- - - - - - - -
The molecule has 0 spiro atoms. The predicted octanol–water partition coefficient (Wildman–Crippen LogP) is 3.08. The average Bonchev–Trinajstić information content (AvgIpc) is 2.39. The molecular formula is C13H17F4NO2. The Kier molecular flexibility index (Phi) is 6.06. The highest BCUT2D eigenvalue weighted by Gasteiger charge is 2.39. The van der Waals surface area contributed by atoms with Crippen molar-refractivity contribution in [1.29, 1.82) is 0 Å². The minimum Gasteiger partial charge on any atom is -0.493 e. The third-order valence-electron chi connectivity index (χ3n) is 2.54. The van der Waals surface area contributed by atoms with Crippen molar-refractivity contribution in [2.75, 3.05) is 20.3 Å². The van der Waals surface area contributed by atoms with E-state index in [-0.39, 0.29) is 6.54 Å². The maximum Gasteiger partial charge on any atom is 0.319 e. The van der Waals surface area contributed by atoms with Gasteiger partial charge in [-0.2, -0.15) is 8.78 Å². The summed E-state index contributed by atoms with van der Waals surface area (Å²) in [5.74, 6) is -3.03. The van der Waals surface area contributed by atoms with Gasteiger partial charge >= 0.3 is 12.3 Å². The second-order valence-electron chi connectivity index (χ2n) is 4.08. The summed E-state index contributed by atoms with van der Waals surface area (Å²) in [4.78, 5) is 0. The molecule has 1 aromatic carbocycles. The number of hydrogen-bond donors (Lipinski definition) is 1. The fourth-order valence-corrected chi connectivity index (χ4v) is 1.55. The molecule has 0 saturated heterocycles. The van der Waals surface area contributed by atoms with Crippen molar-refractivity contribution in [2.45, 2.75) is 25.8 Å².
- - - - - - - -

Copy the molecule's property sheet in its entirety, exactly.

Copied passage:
The molecule has 0 spiro atoms. The predicted octanol–water partition coefficient (Wildman–Crippen LogP) is 3.08. The average Bonchev–Trinajstić information content (AvgIpc) is 2.39. The molecular formula is C13H17F4NO2. The Kier molecular flexibility index (Phi) is 6.06. The highest BCUT2D eigenvalue weighted by Gasteiger charge is 2.39. The van der Waals surface area contributed by atoms with Crippen molar-refractivity contribution in [1.29, 1.82) is 0 Å². The minimum Gasteiger partial charge on any atom is -0.493 e. The third-order valence-electron chi connectivity index (χ3n) is 2.54. The van der Waals surface area contributed by atoms with Crippen molar-refractivity contribution in [2.75, 3.05) is 20.3 Å². The van der Waals surface area contributed by atoms with E-state index in [-0.39, 0.29) is 6.54 Å². The maximum Gasteiger partial charge on any atom is 0.319 e. The van der Waals surface area contributed by atoms with Gasteiger partial charge in [-0.2, -0.15) is 8.78 Å². The summed E-state index contributed by atoms with van der Waals surface area (Å²) in [5.74, 6) is -3.03. The van der Waals surface area contributed by atoms with Gasteiger partial charge >= 0.3 is 12.3 Å². The second-order valence-electron chi connectivity index (χ2n) is 4.08. The summed E-state index contributed by atoms with van der Waals surface area (Å²) in [4.78, 5) is 0. The molecule has 1 aromatic carbocycles. The number of hydrogen-bond donors (Lipinski definition) is 1. The fourth-order valence-corrected chi connectivity index (χ4v) is 1.55. The molecule has 0 saturated heterocycles. The van der Waals surface area contributed by atoms with Crippen molar-refractivity contribution in [2.45, 2.75) is 25.8 Å².